FIG. 5 is an enlarged elevational view of the other part of the instep device that is the right hand part looking at FIG. 2. A portion is broken away to show normally hidden structure.

FIG. 6 is an elevational view of the reverse side of the part shown in FIG. 5.

FIG. 7 is a cross sectional view taken through a fastener element at an eyelet hole, which element is different from the fastener elements shown in the other figures. There is one such element in each eyelet hole.

FIG. 8 is a cross sectional view along line 8-8 of FIG,

1, except that the'parts are separated, or exploded, for clarity.

In the following detailed description, only one shoe will be described in connection with the instep device. The fasteners for both shoes are alike, except that there is a right and a left. The shoe shown in FIGS. 1, 2 is the shoe on the left foot of the wearer. The various parts illustrated will be merely reversed from left to right, for the other shoe, or for the shoe on the wearers right foot. This will be explained in the description, where necessary, so that it will be clear.

The shoe on which the present closure is adapted to be applied is generally designated 1, and is of the oxford type having a bal or straight cut as distinguished from the blucher cut, and in which the lace'stay comprises lace stay pieces 2, 3 in which their adjacent edges are normally of progressively increased spacing from the lower ends of said edges in an upward direction away from the vamp of the shoe. FIG. 2' shows a normal spacing that occurs when the shoe is on the foot of a wearer so as to enable the upper quarter of the shoe, which includes the lace stay, to be snugly drawn about the foot. Each lace stay is formed with a row of eyelet holes 4 for a shoe lace, and these holes may have the usual metal eyelets that may, or may not be visible from the outside of the shoe, according to structure used.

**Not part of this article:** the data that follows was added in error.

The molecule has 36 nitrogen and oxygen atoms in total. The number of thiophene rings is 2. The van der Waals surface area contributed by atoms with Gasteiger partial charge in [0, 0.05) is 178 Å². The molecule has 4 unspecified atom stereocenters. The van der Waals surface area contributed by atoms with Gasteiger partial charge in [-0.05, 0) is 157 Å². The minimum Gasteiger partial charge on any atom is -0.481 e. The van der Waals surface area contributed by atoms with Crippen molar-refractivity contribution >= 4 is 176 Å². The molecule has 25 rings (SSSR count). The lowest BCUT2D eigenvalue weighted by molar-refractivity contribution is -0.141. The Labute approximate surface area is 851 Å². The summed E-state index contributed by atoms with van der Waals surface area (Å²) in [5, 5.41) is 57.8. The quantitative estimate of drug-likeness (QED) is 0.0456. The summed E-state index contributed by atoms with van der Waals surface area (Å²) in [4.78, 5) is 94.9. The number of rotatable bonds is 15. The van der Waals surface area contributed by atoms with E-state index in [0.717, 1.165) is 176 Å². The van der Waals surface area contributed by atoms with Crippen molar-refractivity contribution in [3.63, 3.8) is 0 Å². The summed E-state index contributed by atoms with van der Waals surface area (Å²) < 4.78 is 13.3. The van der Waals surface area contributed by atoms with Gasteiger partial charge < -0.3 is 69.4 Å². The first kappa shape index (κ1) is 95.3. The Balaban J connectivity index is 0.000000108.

In order to shorten terms, the words flap or flaps will be used hereafter instead of the words, lace stay piece or lace stay pieces to designate such pieces.

In the shoe that is illustrated there are four eyelet holes 4 in each flap. This number may vary with different shoes, but does not alter the principle of the invention since the instep device may be made for any number of eyelet holes.

Strip 5, shown in FIGJ3, is of sufficient length to extend longitudinally over the row of eyelet holes in the flap 3, and this strip, which may be made of leather, plastic, or any other suitable flexible material, carries female fastener elements 6. There is one fastener for each eyelet hole in flap 3, and they are spaced, longitudinally of flap 3, the same distances apart as the eyelet holes in said flap.

In FIGS. 1-6 and 8, the fastener elements 6 are conventional, each being spring sided socket elements in a relatively thin head 7 that is riveted to strip 5, with the opening into the socket in head 7 facing toward the flap 3.

The yieldable, headed shank 8 on the male element 9 of the fastener is adapted to extend from the underside of flap 3 through each eyelet hole 4 so that the bulbous split head of the shank projects above flap 3 for being sprung into the socket in each element 6 under pressure against the head 7 when the split head of the male element is aligned with the open side of the socket in element 6. A fiat, thin head on the male element 9 at the end of the shank opposite to the split bulbous head will be between the flap 3 and the tongue of the shoe, as seen in FIG. 8.

Secured to strip 5 in a position overlying the latter is one of two nylon fastener tapes. This fastener tape is designated 10, and extends from end to end of strip 5 and is secured to said strip 5, by stitching, or by any other suitable means, along the edge of strip 5 that is remote from the edge of strip 5 that is adjacent to the free edge of flap 3. The width of the fastener tape is substantial, so as to provide an adequate exposed surface for engagement with the other nylon fastener that is intended to engage the tape 10.

Nylon fastener tape of the above type is known to the trade and to the public under the trade name VELCRO. The tape 10 has hook elements of nylon fibers on the exposed surface. This is known as the hook tape. The hook elements face outwardly of the shoe (FIG. 2). The nylon hooks forming this exposed side are adapted to releasably engage relatively loosely woven or matted nylon that is secured to the other tape of the nylon fastener, which is the pile tape, as will later be described more in detail.